Combat is done via an old-fashioned Combat Results Table which takes into account the relative size of each side’s force and applies hits to both sides based on dice rolls. You’ll also have to deal with chaos as the Zeds destroy outlying towns and suburbs and refugees flee for the safety of town.

All you need to do is keep rolling 12 on two dice and you’ll be fine.

Simple, right? So, let’s talk about why those six rulebooks exist and what really separates Dawn of the Zeds from other games of the genre.

Dawn of the Zeds might be the most customizable game in existence. There’s so many different ways to play the game, starting with difficulty levels, that it’s hard to wrap your head around even after multiple plays. Unlike most cooperative titles which alter difficulty by having you add or remove cards, in Dawn of the Zeds changing the card composition is just the beginning.

Cards are helpfully color coded to indicate which difficulty level they belong to, but adding more difficult events is easy. Each level also changes the game by adding completely new mechanisms, pieces, strategies, and winning/losing conditions. The Basic game uses only basic zombies and heroes and consists of them moving slowly toward town while you try to mow them down. More advanced games will include Refugees, the National Guard, Barricades, gangs of evil humans, spreading diseases, super weapons, mad scientists, and much, much more.

There are far worse things than Zeds to encounter on the roads to Farmingdale.

Sounds great, doesn’t it? It is, but it’s also overwhelming. I’ve played at least a dozen solo games and have yet to play with half of the components in the box. Trust me, I’d like to–the super weapon and research mechanisms look very cool–but there’s so much going on at the level I’ve decided to play at, I can’t imagine adding more. Part of that revolves around the fact that I’ve yet to come close to sniffing a win. The game is freaking hard, and adding more difficulty just doesn’t seem like the way to go. At least not yet. Maybe someday I’ll chuckle that I used to think level 4 was hard as I try to discover the antidote to the Zed’s affliction while keeping the evil Dr. Marteuse in prison. Regardless, the game at Level 4 is a ton of fun, so knowing that there’s more in the box to discover someday is more positive than negative.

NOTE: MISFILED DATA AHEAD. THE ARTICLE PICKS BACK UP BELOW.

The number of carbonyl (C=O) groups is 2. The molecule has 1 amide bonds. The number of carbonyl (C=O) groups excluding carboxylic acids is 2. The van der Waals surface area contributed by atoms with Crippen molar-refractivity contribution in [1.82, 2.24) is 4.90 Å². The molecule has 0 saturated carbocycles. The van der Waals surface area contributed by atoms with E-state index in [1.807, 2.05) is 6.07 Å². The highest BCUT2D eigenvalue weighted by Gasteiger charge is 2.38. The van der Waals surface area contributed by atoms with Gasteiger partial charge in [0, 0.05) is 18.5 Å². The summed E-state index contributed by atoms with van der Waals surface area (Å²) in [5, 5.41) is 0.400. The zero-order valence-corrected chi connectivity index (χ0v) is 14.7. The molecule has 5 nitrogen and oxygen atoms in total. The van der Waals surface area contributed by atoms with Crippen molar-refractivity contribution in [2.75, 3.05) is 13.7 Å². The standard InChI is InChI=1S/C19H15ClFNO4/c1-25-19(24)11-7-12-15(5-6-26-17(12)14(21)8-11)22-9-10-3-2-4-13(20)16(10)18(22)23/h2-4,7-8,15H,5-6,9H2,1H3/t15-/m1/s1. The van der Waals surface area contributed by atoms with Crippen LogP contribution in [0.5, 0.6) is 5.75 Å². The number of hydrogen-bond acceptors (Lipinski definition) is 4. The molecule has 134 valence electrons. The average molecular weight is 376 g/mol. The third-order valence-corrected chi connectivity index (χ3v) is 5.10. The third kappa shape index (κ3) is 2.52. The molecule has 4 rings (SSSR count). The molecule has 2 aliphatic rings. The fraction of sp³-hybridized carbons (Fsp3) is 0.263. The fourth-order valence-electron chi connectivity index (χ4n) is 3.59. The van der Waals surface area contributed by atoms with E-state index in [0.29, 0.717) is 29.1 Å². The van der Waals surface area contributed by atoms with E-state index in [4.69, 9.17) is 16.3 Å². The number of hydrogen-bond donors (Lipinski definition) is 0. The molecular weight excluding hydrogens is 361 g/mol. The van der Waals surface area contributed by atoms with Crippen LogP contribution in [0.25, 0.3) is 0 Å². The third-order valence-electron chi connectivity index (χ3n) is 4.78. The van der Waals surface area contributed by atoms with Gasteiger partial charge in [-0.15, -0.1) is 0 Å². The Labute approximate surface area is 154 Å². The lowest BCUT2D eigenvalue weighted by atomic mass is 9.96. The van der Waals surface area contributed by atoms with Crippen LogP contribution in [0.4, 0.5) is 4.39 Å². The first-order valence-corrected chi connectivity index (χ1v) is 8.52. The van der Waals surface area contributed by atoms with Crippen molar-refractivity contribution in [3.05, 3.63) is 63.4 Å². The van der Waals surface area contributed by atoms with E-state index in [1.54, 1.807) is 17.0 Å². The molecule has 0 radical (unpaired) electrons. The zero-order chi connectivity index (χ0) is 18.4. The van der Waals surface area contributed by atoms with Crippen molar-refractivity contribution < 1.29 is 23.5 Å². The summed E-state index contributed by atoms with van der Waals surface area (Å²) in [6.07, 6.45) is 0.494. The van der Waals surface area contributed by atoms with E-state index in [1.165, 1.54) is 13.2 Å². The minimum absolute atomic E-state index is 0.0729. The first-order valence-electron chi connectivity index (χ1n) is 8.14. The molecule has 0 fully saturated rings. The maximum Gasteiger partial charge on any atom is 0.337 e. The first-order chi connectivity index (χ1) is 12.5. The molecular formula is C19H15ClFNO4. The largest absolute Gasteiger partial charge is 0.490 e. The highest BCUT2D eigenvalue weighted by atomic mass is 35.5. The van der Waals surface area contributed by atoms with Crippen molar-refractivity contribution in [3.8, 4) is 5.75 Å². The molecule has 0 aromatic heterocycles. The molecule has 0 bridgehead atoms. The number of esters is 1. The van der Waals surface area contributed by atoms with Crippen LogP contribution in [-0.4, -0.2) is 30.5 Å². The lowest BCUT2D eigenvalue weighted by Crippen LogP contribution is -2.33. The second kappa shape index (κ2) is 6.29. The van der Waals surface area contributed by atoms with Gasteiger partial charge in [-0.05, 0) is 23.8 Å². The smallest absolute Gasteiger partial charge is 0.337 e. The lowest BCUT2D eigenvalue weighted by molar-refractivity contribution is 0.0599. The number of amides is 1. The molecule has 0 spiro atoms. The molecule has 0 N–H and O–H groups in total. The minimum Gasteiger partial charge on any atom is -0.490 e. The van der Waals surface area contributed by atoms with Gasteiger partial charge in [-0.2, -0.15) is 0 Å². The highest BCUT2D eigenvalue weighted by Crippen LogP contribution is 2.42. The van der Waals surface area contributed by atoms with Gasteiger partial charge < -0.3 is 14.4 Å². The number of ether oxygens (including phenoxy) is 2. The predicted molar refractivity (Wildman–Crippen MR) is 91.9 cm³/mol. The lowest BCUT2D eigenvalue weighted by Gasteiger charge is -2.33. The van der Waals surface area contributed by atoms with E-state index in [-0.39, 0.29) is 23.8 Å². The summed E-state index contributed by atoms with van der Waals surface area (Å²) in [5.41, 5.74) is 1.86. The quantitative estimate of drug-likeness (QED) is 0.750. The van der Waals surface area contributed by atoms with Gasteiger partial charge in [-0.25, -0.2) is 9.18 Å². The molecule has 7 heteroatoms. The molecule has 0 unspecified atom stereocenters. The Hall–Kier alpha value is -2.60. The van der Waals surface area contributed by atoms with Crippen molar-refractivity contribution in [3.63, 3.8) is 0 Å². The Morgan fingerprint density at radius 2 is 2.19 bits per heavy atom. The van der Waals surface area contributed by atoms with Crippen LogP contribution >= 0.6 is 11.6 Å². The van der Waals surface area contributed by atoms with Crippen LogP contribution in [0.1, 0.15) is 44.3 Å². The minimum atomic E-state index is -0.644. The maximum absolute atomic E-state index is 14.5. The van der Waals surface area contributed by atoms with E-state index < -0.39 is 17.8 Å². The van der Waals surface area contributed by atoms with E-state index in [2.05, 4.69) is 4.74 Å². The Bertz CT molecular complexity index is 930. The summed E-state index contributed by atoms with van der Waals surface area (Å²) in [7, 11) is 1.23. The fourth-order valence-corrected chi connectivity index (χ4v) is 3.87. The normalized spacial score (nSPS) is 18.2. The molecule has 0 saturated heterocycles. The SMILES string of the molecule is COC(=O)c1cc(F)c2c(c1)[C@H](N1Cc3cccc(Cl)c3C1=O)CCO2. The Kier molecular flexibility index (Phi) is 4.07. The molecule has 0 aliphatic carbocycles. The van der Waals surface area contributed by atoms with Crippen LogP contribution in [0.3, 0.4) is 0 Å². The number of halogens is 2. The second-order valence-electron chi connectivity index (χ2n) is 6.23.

The complexity has other downsides, however. The rulebooks are riddled with exceptions and are hard as hell to read. You can’t go a couple lines without red text warning you that this rule only applies to Level X and above, or skip this line if playing the Basic game. Luckily, there’s a separate rule book for the Basic game, so you can get your feet wet without having to worry about exceptions, other difficulties, and about 90% of the game’s contents. Basic is very, very basic and you’ll spend that first Basic game staring at all the cool stuff in the box wondering when you can pull it out.